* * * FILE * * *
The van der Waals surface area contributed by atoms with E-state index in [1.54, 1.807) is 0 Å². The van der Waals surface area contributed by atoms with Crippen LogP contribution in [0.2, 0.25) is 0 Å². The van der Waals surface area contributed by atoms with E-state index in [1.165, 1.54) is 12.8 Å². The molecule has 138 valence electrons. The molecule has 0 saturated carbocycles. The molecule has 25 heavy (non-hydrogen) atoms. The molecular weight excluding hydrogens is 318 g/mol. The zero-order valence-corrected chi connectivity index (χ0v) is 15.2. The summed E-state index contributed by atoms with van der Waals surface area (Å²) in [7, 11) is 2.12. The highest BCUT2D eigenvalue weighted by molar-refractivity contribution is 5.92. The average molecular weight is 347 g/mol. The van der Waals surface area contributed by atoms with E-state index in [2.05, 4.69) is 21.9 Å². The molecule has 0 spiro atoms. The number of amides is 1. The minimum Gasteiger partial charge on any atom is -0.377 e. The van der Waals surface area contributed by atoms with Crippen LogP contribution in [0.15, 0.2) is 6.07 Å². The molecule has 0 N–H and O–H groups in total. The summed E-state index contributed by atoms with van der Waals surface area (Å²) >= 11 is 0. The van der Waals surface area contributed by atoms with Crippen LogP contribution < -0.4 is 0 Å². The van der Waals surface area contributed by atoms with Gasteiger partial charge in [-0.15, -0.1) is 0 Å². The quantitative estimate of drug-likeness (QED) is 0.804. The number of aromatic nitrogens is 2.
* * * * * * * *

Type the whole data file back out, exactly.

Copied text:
The van der Waals surface area contributed by atoms with E-state index in [1.54, 1.807) is 0 Å². The van der Waals surface area contributed by atoms with Crippen LogP contribution in [0.2, 0.25) is 0 Å². The van der Waals surface area contributed by atoms with E-state index in [1.165, 1.54) is 12.8 Å². The molecule has 138 valence electrons. The molecule has 0 saturated carbocycles. The molecule has 25 heavy (non-hydrogen) atoms. The molecular weight excluding hydrogens is 318 g/mol. The zero-order valence-corrected chi connectivity index (χ0v) is 15.2. The summed E-state index contributed by atoms with van der Waals surface area (Å²) in [7, 11) is 2.12. The highest BCUT2D eigenvalue weighted by molar-refractivity contribution is 5.92. The average molecular weight is 347 g/mol. The van der Waals surface area contributed by atoms with E-state index in [2.05, 4.69) is 21.9 Å². The molecule has 0 spiro atoms. The number of amides is 1. The minimum Gasteiger partial charge on any atom is -0.377 e. The van der Waals surface area contributed by atoms with Crippen LogP contribution in [0.15, 0.2) is 6.07 Å². The molecule has 0 N–H and O–H groups in total. The summed E-state index contributed by atoms with van der Waals surface area (Å²) >= 11 is 0. The van der Waals surface area contributed by atoms with Crippen LogP contribution < -0.4 is 0 Å². The van der Waals surface area contributed by atoms with Gasteiger partial charge in [-0.15, -0.1) is 0 Å². The quantitative estimate of drug-likeness (QED) is 0.804. The number of aromatic nitrogens is 2.